The court has the discretion to order support for a greater or lesser length of time depending on the parties’ circumstances. For example, a homemaker from a lengthy marriage might find it impossible to get a job in the current job market, thus it might be more appropriate to order support for an extended length of time.
If a party is unwilling or incurs unreasonable delay in finding a job, the court may also consider this factor in fixing the amount and duration of support.
Conviction for Domestic Violence or Attempted Murder
There is a presumption against awarding support to a spouse who has been convicted of domestic violence against the other spouse. This presumption may be rebutted by a preponderance of evidence.
A spouse who has been convicted of attempting to murder the other spouse is prohibited from receiving any form of spousal support.
Criminal Conviction for Violent Sexual Felony
The following guidelines shall apply if there is a criminal conviction for a violent sexual felony perpetrated by one spouse against the other:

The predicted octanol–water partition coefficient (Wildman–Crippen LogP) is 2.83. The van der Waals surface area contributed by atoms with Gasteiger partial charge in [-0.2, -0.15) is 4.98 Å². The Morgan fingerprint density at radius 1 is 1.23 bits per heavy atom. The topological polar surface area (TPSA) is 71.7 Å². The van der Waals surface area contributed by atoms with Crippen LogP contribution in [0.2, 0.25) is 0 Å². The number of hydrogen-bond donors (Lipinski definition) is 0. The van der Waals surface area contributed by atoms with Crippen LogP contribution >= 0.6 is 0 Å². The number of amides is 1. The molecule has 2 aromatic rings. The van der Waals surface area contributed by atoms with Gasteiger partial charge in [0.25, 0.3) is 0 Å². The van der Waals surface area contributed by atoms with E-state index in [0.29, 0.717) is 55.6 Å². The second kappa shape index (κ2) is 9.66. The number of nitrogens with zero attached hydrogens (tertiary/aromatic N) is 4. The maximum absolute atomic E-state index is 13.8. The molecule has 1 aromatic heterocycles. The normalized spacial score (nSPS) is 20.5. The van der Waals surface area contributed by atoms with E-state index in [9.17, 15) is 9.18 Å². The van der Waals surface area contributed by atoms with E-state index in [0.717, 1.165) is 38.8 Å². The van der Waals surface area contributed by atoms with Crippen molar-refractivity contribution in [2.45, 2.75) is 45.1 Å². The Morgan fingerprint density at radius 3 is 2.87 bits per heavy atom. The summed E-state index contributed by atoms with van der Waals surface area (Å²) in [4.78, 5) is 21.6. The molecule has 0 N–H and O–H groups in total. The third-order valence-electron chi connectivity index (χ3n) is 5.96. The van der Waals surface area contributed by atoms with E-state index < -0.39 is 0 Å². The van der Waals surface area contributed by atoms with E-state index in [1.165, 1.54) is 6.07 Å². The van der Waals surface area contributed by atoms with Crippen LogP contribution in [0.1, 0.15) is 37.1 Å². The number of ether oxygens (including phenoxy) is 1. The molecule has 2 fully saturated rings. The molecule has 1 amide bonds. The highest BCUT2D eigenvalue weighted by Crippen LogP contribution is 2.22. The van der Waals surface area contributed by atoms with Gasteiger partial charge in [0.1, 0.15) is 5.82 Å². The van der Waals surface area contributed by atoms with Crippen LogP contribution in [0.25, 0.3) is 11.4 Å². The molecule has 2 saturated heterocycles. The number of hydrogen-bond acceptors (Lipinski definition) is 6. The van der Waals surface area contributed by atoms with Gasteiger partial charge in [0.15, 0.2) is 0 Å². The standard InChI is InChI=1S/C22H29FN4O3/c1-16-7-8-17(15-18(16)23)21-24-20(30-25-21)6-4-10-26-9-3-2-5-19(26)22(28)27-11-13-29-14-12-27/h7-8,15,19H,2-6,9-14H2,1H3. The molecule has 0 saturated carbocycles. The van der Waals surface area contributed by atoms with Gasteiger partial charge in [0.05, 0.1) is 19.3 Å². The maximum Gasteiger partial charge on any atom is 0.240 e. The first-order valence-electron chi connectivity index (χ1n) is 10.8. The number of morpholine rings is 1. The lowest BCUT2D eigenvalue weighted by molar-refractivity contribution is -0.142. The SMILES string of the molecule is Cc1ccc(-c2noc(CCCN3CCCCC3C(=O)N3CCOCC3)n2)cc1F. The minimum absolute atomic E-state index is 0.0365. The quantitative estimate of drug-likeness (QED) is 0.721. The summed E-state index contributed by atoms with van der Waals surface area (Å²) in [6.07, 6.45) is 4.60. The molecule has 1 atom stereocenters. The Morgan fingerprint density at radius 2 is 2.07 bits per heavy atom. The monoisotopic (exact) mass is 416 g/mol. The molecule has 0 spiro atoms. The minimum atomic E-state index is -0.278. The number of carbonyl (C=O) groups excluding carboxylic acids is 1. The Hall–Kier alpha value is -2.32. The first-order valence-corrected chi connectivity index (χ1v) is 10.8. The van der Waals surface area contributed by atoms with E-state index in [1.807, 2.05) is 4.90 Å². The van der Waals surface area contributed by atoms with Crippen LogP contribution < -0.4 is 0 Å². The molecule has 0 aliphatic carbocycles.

- An award of spousal support to the convicted spouse from the injured spouse is prohibited
- Where economic circumstances warrant, the court must order the attorney fees and costs incurred by the parties to be paid from community assets. The injured spouse cannot be required to pay any attorney fees of the convicted spouse out of their separate property.
- At the request of the injured spouse, the date of legal separation shall be the date of the incident giving rise to the conviction, or earlier, if the court finds circumstances justifying the earlier date.
- The injured spouse shall be entitled to 100 percent of the community property interest in the retirement and pension benefits of the injured spouse.
Other Just and Equitable Factors
The court may also consider other factors it deems just and equitable, in addition to the factors already mentioned by the law.